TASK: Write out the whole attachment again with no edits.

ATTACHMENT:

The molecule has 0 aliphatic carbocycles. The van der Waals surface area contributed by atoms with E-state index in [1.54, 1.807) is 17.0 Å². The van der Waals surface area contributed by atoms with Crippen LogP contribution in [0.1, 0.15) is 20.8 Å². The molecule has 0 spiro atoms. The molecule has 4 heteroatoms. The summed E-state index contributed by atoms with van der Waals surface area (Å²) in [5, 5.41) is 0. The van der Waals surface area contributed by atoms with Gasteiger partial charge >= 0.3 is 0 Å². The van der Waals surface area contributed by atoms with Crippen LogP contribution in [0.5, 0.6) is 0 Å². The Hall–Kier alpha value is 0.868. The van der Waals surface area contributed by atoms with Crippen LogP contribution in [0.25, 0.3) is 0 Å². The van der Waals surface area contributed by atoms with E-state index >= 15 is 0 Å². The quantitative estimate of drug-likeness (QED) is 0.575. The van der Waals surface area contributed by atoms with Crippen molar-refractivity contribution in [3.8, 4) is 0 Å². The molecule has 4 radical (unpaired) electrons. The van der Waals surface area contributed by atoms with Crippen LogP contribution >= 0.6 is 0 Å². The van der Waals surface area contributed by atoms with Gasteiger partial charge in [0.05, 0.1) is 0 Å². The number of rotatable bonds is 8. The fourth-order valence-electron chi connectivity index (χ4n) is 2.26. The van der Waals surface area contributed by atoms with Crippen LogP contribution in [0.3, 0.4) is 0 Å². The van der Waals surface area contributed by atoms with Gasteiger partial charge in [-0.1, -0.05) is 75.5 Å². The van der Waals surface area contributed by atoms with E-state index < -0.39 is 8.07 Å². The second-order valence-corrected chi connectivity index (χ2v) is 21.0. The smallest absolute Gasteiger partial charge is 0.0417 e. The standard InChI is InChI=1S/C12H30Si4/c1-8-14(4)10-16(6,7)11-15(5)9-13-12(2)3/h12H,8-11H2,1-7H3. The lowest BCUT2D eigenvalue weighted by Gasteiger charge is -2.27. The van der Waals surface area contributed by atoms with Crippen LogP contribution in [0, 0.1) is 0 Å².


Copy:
The molecule has 0 aliphatic carbocycles. The van der Waals surface area contributed by atoms with E-state index in [1.54, 1.807) is 17.0 Å². The van der Waals surface area contributed by atoms with Crippen LogP contribution in [0.1, 0.15) is 20.8 Å². The molecule has 0 spiro atoms. The molecule has 4 heteroatoms. The summed E-state index contributed by atoms with van der Waals surface area (Å²) in [5, 5.41) is 0. The van der Waals surface area contributed by atoms with Gasteiger partial charge >= 0.3 is 0 Å². The van der Waals surface area contributed by atoms with Crippen LogP contribution in [0.5, 0.6) is 0 Å². The Hall–Kier alpha value is 0.868. The van der Waals surface area contributed by atoms with Crippen LogP contribution in [0.25, 0.3) is 0 Å². The van der Waals surface area contributed by atoms with E-state index >= 15 is 0 Å². The quantitative estimate of drug-likeness (QED) is 0.575. The van der Waals surface area contributed by atoms with Crippen molar-refractivity contribution in [3.8, 4) is 0 Å². The molecule has 4 radical (unpaired) electrons. The van der Waals surface area contributed by atoms with Crippen LogP contribution >= 0.6 is 0 Å². The van der Waals surface area contributed by atoms with Gasteiger partial charge in [0.05, 0.1) is 0 Å². The number of rotatable bonds is 8. The fourth-order valence-electron chi connectivity index (χ4n) is 2.26. The van der Waals surface area contributed by atoms with Crippen LogP contribution in [0.3, 0.4) is 0 Å². The van der Waals surface area contributed by atoms with Gasteiger partial charge in [-0.1, -0.05) is 75.5 Å². The van der Waals surface area contributed by atoms with E-state index < -0.39 is 8.07 Å². The second-order valence-corrected chi connectivity index (χ2v) is 21.0. The smallest absolute Gasteiger partial charge is 0.0417 e. The standard InChI is InChI=1S/C12H30Si4/c1-8-14(4)10-16(6,7)11-15(5)9-13-12(2)3/h12H,8-11H2,1-7H3. The lowest BCUT2D eigenvalue weighted by Gasteiger charge is -2.27. The van der Waals surface area contributed by atoms with Crippen LogP contribution in [0, 0.1) is 0 Å².